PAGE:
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Fitzgerald Revitalization Project

The most ambitious neighborhood project in the city is taking place in the Fitzgerald neighborhood near the University of Detroit Mercy. Led by Century Partners and the Platform, the Fitzgerald Revitalization Project originally called for the renovation of over 100 homes when it was first announced in 2017, but only 13 were expected to be done by the end of summer 2019.

It hasn’t all been as slow as expected, as the greenway, park, meadows, and home boarding and demos have been hitting their target marks.

In other neighborhood news, nearby on the Avenue of Fashion, redevelopment of the old B. Siegel department store should be completed soon, adding more retail and residential space. Streetscaping projects on Livernois and McNichols have gotten underway (but also negatively affected some businesses). Marygrove College announced it would be closing, though the campus will still be used as a “cradle-to-career” educational facility.

Gordie Howe International Bridge

The Gordie Howe International Bridge which is a curved suspension bridge with angled arches and a multitude of metallic cables. The bridge stretches out over trees and a body of water. Windsor-Detroit Bridge Authority

In 2017, the city sold land in Delray to the state of Michigan for bridge development. More than 450 Detroit families have been impacted by the upcoming construction and many have chosen to leave. The Delray neighborhood is all but gone at this point, though residents there are still continued to push and eventually got a package of community benefits.

The bridge, named after Canadian-born, Detroit Red Wings legend Gordie Howe, will be 1.6 miles long and cost an estimated $5.7 billion. The international crossing will also have bike and pedestrian lanes.

Construction on the American side officially broke ground in July 2018 and is expected to be completed by 2024.

The Gordie Howe International Bridge which is a curved suspension bridge with angled arches and a multitude of metallic cables. The bridge stretches out over trees and a body of water. Windsor-Detroit Bridge Authority

Motown Museum expansion

Patrons gather outside as a children’s band plays music on an outdoor stage in front of a glass atrium and two brick homes.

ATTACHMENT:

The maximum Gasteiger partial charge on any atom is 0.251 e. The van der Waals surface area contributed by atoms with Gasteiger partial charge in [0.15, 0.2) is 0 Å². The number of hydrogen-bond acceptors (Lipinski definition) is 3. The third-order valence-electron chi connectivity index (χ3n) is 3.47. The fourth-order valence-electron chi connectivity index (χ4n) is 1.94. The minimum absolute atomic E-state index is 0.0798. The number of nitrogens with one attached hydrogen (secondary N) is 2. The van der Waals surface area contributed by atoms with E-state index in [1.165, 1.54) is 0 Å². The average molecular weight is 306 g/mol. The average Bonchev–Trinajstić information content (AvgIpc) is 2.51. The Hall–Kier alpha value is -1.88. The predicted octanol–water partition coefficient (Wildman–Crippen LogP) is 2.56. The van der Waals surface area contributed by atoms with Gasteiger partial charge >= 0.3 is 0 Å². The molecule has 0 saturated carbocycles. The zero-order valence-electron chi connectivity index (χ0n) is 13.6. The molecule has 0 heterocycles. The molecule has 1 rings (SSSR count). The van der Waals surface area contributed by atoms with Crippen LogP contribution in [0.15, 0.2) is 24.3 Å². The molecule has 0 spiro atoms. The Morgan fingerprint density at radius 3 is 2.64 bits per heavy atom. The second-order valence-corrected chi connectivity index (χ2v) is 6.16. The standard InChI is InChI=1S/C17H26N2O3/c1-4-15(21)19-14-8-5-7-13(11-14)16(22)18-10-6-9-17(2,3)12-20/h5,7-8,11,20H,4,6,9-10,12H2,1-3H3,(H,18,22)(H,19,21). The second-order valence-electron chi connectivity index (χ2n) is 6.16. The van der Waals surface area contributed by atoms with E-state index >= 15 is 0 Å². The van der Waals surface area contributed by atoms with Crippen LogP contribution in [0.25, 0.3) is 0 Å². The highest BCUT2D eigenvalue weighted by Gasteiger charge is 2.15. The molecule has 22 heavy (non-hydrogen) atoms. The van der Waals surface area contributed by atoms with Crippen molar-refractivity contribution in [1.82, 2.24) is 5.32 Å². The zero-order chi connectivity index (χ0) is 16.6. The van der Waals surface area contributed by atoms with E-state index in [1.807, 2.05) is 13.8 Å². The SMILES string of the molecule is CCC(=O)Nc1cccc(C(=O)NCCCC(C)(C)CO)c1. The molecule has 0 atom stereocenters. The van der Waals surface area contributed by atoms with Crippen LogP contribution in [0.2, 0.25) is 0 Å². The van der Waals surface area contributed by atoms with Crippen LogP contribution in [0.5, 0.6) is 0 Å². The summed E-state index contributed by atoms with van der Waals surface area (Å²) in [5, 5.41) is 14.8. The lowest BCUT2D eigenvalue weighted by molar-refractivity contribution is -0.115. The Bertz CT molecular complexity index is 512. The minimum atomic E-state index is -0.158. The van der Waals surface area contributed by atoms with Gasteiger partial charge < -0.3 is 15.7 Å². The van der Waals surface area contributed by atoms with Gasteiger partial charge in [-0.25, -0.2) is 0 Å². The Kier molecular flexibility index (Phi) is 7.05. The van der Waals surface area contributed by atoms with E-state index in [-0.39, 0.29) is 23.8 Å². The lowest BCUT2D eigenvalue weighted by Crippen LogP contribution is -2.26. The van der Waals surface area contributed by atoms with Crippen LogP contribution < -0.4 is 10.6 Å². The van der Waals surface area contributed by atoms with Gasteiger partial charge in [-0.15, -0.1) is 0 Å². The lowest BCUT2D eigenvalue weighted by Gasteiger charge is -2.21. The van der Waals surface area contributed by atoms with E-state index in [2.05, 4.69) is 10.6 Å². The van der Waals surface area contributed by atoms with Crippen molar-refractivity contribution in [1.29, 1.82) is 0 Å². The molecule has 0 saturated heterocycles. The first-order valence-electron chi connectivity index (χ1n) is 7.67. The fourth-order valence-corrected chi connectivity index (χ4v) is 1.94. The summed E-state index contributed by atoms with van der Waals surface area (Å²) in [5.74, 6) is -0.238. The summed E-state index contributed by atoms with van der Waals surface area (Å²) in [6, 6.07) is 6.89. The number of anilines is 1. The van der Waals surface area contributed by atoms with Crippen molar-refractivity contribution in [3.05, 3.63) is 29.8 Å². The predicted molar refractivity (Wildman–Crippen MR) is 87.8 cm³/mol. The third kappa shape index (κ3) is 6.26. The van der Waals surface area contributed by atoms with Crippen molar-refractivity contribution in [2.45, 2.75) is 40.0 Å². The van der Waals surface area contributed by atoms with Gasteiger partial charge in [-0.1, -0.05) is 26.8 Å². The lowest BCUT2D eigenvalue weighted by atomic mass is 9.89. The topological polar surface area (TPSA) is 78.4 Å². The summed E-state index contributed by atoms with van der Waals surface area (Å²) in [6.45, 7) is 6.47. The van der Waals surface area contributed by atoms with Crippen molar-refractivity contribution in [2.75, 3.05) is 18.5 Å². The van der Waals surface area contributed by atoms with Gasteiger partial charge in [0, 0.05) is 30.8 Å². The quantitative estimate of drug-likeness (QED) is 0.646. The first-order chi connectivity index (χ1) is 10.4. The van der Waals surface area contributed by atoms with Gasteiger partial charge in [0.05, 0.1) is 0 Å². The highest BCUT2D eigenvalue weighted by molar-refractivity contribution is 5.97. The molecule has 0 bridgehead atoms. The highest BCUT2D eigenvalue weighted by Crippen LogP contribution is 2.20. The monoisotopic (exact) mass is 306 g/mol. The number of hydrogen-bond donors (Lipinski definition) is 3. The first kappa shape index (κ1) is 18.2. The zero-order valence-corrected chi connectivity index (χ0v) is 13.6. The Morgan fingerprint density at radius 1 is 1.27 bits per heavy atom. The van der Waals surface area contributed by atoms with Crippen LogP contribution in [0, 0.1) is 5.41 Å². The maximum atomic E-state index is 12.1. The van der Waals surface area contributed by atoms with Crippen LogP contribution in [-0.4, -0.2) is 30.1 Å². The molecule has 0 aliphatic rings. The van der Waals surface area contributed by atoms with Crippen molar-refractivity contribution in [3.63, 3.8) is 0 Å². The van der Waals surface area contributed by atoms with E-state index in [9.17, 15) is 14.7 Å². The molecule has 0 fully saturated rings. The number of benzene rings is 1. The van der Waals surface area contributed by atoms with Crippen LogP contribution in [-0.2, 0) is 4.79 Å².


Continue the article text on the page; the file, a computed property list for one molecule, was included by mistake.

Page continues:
Rendering of the glass atrium and remodeled homes at the Motown Museum.
Courtesy of Motown Museum

The Motown Museum announced all the way back in 2016 that it would be embarking on a $50 million expansion, turning the Hitsville U.S.A. home where Motown began into a 50,000 square foot complex with interactive exhibits, a new theater, recording studios, and expanded meeting and retail space.

The museum has spent the last three years fundraising. It’s gotten support from a number of foundations, and most recently, Berry Gordy himself donated $4 million. In September, it broke ground on the first phase of construction—the renovation of three homes facing West Grand Boulevard is expected to be completed in summer 2020.

Patrons gather outside as a children’s band plays music on an outdoor stage in front of a glass atrium and two brick homes.
Rendering of the glass atrium and remodeled homes at the Motown Museum.
Courtesy of Motown Museum

Michigan Central Station

Drawing of a lit up train station in the background Courtesy of Ford Motor Company

In the next three-to-four years, Ford Motor Company will build a campus for mobility in Corktown at an estimated cost of $740 million. The broader project will include the old DPS Book Depository, renovated into offices, retail, and residential; and, of course, the long-vacant Michigan Central Station. The infusion of 5,000 workers, renovations, and subsequent investment could be the biggest game-changer in the city in years.

The first phase of construction and restoration began last spring, along with an announcement that the station would be powered by renewable energy.

Drawing of a lit up train station in the background Courtesy of Ford Motor Company

The Mid

In the foreground is a courtyard where people are walking. Surrounding the courtyard are buildings. Two of the buildings are tall skyscrapers. It is evening and the sky is purple and blue. Inform Studio LLC

Announced in March 2019, The Mid will be the biggest development in Detroit north of Mack Avenue since the 1920s. Initial plans call for a 25-story, 228-room hotel with luxury condos making up the top nine floors; a 30-story mixed-use, multi-family development with 250 apartments and first-floor retail; and a 12-story building with “co-living” spaces.

The $377 million project is slated to be completed by the end of 2020. After receiving $58 million in tax incentives and negotiating a community benefits agreement, the project is expected to break ground soon.

In the foreground is a courtyard where people are walking. Surrounding the courtyard are buildings. Two of the buildings are tall skyscrapers. It is evening and the sky is purple and blue. Inform Studio LLC

Brush Park developments

In the foreground is a construction site consisting of multiple buildings. In the distance is a city skyline with tall buildings.
City Modern under construction.
Photo by Michelle & Chris Gerard

For years, Brush Park was an afterthought. But today, historic mansions are being restored, property prices are rising, and hundreds of residences are being built. Bedrock has ramped up work on City Modern, which will add 400 new residential units—including apartments, condos, and townhouses—to vacant lots. The first residents have already moved in. Much of the work is expected to be completed in 2020.